JC010: Mud volcanoes and submarine canyons


Cruise diary

Day 2: Sunday 3 June 2007
Position: On passage from Cadiz to the first sample site; bearing 252º, 11 knots
Weather: Moderate to good visibility; threat of north-easterly gale

Virginia writes:

"The RRS James Cook left Cadiz port at 8 am. It is a very big ship, and since coming aboard yesterday I have spent much of my time lost and looking for my room! However, it is a very comfortable ship and today I am starting to feel much more at home.

Today we had several meetings:

At our first meeting the lead scientist of the cruise (Professor Doug Masson) explained the general plan of work for the next few days, at the Portuguese Submarine Canyons. Professor Paul Tyler then showed us several video clips of the animal species they saw with the ROV on the last leg of the cruise, living in the mud volcanoes area, from the South Iberian Margin. Density and diversity of animals is high at the mud volcanoes area, including polychaetes, tube worms and bivalves.

We were then given a tour of the ROV van, and the ROV ISIS and the potential of this impressive and versatile equipment was explained. We were also given some advice about the personal protection we should use when we are working on the deck.

I am part of the team that will work with the sediment cores, and we had a meeting to agree the organisation of the teams to collect and analyse the cores when they come aboard. Professor Andy Gooday is in charge of the sediment cores, and with him we agreed the future locations for the collection of the cores

The plan of work for the ROV was established for tomorrow. Tomorrow morning at about 10 am the ROV will be deployed and will collect sediment samples (for biological and geological studies), take video and photo records in the Setubal Canyon at about 650 m water depth.

In the afternoon a safety drill was carried out, so that we could experience a simulation of a fire on board the ship and possible evacuation. Everybody needs to know exactly what must be done if an evacuation is ordered.

Scientists spent the rest if the day organising their specific spaces in the several laboratories for the research work that will begin tomorrow. Andy Gooday and I also organised the specific space for the benthic foraminifera sudies in the main lab, and Andy explained to me the methodology of work that I shall assist him with.

I am very excited about the science that will start tomorrow!"

Doug leads discussions on the cruise science strategy

Doug, Sarah and Jeroen

Sarah, Jeroen, Sybille, Teresa and Veerle

Paul contemplates another 3 weeks at sea...

...whilst Sarah prepares the equipment for seabed experiments

Helen writes:

"It's about 9am here, we’ve already been up and about for a couple of hours, and because we sleep and work in the same place, that means we’ve been at work for a couple of hours too. This morning that hasn’t meant much, our first breakfast onboard ship was excellent, and then we headed up to the fo’c’sle deck to watch the view as we left Cadiz.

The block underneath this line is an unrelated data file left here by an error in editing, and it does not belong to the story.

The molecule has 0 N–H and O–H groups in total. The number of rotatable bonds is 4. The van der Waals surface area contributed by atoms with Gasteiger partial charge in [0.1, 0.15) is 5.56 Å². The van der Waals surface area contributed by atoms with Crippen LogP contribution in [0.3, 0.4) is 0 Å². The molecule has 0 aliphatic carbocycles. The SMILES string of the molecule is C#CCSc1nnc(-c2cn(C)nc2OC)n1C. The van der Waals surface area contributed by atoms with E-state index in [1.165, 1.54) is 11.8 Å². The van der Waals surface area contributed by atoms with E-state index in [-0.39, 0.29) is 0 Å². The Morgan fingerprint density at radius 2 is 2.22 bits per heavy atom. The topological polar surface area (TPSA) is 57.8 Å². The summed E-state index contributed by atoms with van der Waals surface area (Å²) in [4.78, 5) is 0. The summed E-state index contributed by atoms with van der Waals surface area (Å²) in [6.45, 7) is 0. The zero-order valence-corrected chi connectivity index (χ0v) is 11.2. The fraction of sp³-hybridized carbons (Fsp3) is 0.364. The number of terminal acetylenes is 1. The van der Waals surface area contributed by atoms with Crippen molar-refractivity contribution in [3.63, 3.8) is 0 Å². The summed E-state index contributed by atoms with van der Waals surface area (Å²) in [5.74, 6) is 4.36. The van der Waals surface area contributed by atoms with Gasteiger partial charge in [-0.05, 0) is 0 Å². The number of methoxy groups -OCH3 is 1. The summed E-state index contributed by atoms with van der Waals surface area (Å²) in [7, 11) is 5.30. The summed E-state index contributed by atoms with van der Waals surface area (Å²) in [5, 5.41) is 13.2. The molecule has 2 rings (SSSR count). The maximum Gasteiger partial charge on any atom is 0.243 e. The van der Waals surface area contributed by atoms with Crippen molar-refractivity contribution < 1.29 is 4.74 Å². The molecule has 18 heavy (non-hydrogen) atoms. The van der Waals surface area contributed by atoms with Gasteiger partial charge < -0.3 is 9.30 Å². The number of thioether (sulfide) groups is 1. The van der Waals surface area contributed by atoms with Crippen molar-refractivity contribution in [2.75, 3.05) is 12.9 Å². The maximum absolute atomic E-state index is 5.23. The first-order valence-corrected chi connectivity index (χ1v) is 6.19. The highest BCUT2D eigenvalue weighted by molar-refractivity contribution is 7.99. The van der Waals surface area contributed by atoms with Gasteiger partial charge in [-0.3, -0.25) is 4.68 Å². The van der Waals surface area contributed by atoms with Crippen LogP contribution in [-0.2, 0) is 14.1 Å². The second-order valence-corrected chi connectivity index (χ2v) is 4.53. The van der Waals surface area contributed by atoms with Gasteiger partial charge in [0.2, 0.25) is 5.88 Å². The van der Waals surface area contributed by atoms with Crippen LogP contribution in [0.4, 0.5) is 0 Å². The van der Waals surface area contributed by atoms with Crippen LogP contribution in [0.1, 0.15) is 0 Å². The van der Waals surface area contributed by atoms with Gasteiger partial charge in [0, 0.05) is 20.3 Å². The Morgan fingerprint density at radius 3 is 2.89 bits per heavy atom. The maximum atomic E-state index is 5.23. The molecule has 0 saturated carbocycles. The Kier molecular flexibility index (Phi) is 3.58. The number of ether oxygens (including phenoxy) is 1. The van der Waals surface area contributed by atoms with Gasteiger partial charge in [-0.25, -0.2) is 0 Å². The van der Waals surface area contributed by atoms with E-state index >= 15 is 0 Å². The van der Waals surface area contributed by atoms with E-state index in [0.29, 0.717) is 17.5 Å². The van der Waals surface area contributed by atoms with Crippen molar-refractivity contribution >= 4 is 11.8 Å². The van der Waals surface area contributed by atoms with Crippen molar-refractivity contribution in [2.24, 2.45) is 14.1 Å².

We’ve had a scientists meeting this morning as well, discussing the outline plans of the cruise, where we’re going, when we’ll be there. Everyone introduced themselves and their work – we don’t know anyone and many of the scientists don’t know each other either, so it’s really important that we’re all introduced as we’re going to be working very closely over the next few weeks.

We also had to decide who was going to be using each lab, and how much space everyone requires to carry out their research – there are several science labs, and each contains specialised equipment, so it’s important that each of the scientists is based in the right area. Watch rotas are beginning to be organised, it looks like we will be working shifts like the rest of the crew, so this could mean some very late nights or very early mornings; we will wait and see!

At the end of the meeting, we had the opportunity to watch video clips from the last leg of the cruise, it was AMAZING. We saw sea cucumbers, scabbard fish, squid, corals, mussels and an octopus. The video footage would have lasted hours in total, but we just watched the highlights. We were told the importance of recording what time we see things on the ROV cameras, otherwise the images will be lost as it could take days to scan back through all the footage.

This afternoon there was a fire drill and practise muster; we were reminded how to put on our immersion suits and shown the inside of the lifeboats.

The sea is a little rougher this afternoon, but strangely I’m feeling less wobbly than this morning!

We should arrive at the site (Setubal canyon) at about 7am tomorrow morning, work will start soon after, so this evening, we will find out about whose experiments will be carried out first – we only have a couple of days at this first site, so there is much organisation to be done to ensure that everything runs smoothly...."

An introduction to ROV Isis

Virginia (left) with new friends Silvia and Ursula

Andy, Silvia and Teresa at the safety briefing

A demonstration of how to put on an immersion suit

Sarah and Helen raid the safety equipment locker!

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